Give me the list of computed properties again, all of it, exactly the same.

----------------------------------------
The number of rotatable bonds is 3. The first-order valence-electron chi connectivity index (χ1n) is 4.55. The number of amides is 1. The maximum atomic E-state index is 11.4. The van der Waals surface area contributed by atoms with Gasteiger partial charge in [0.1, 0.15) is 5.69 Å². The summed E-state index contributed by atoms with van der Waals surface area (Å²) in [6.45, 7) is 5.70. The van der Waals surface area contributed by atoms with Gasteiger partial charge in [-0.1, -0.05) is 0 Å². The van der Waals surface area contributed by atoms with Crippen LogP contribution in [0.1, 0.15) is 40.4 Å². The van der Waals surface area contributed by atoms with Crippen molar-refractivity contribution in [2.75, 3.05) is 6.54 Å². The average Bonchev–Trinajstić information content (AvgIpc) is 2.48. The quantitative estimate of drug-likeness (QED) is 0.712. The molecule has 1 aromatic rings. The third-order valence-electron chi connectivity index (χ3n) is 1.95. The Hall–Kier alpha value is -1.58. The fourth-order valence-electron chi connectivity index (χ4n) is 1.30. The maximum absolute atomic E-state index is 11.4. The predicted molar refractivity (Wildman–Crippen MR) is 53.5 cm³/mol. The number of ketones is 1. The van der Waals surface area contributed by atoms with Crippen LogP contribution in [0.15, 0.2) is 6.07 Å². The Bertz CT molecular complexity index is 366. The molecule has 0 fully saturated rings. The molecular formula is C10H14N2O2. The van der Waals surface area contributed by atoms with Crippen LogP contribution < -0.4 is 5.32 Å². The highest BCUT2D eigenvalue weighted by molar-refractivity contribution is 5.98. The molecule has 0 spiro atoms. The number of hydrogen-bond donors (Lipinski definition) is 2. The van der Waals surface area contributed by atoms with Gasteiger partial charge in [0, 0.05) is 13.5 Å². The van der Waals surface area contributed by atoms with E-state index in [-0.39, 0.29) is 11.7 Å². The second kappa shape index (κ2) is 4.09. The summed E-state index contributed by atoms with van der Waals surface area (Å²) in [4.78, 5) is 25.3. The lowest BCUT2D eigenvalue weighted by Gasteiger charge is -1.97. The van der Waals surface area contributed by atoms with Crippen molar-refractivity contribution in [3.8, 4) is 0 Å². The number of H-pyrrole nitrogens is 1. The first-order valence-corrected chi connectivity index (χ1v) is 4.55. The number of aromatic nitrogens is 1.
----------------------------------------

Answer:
The number of rotatable bonds is 3. The first-order valence-electron chi connectivity index (χ1n) is 4.55. The number of amides is 1. The maximum atomic E-state index is 11.4. The van der Waals surface area contributed by atoms with Gasteiger partial charge in [0.1, 0.15) is 5.69 Å². The summed E-state index contributed by atoms with van der Waals surface area (Å²) in [6.45, 7) is 5.70. The van der Waals surface area contributed by atoms with Gasteiger partial charge in [-0.1, -0.05) is 0 Å². The van der Waals surface area contributed by atoms with Crippen LogP contribution in [0.1, 0.15) is 40.4 Å². The van der Waals surface area contributed by atoms with Crippen molar-refractivity contribution in [2.75, 3.05) is 6.54 Å². The average Bonchev–Trinajstić information content (AvgIpc) is 2.48. The quantitative estimate of drug-likeness (QED) is 0.712. The molecule has 1 aromatic rings. The third-order valence-electron chi connectivity index (χ3n) is 1.95. The Hall–Kier alpha value is -1.58. The fourth-order valence-electron chi connectivity index (χ4n) is 1.30. The maximum absolute atomic E-state index is 11.4. The predicted molar refractivity (Wildman–Crippen MR) is 53.5 cm³/mol. The number of ketones is 1. The van der Waals surface area contributed by atoms with Crippen LogP contribution in [0.15, 0.2) is 6.07 Å². The Bertz CT molecular complexity index is 366. The molecule has 0 fully saturated rings. The molecular formula is C10H14N2O2. The van der Waals surface area contributed by atoms with Crippen LogP contribution < -0.4 is 5.32 Å². The highest BCUT2D eigenvalue weighted by molar-refractivity contribution is 5.98. The molecule has 0 spiro atoms. The number of hydrogen-bond donors (Lipinski definition) is 2. The van der Waals surface area contributed by atoms with Gasteiger partial charge in [0, 0.05) is 13.5 Å². The van der Waals surface area contributed by atoms with E-state index in [-0.39, 0.29) is 11.7 Å². The second kappa shape index (κ2) is 4.09. The summed E-state index contributed by atoms with van der Waals surface area (Å²) in [4.78, 5) is 25.3. The lowest BCUT2D eigenvalue weighted by Gasteiger charge is -1.97. The van der Waals surface area contributed by atoms with Crippen molar-refractivity contribution in [3.8, 4) is 0 Å². The number of H-pyrrole nitrogens is 1. The first-order valence-corrected chi connectivity index (χ1v) is 4.55. The number of aromatic nitrogens is 1.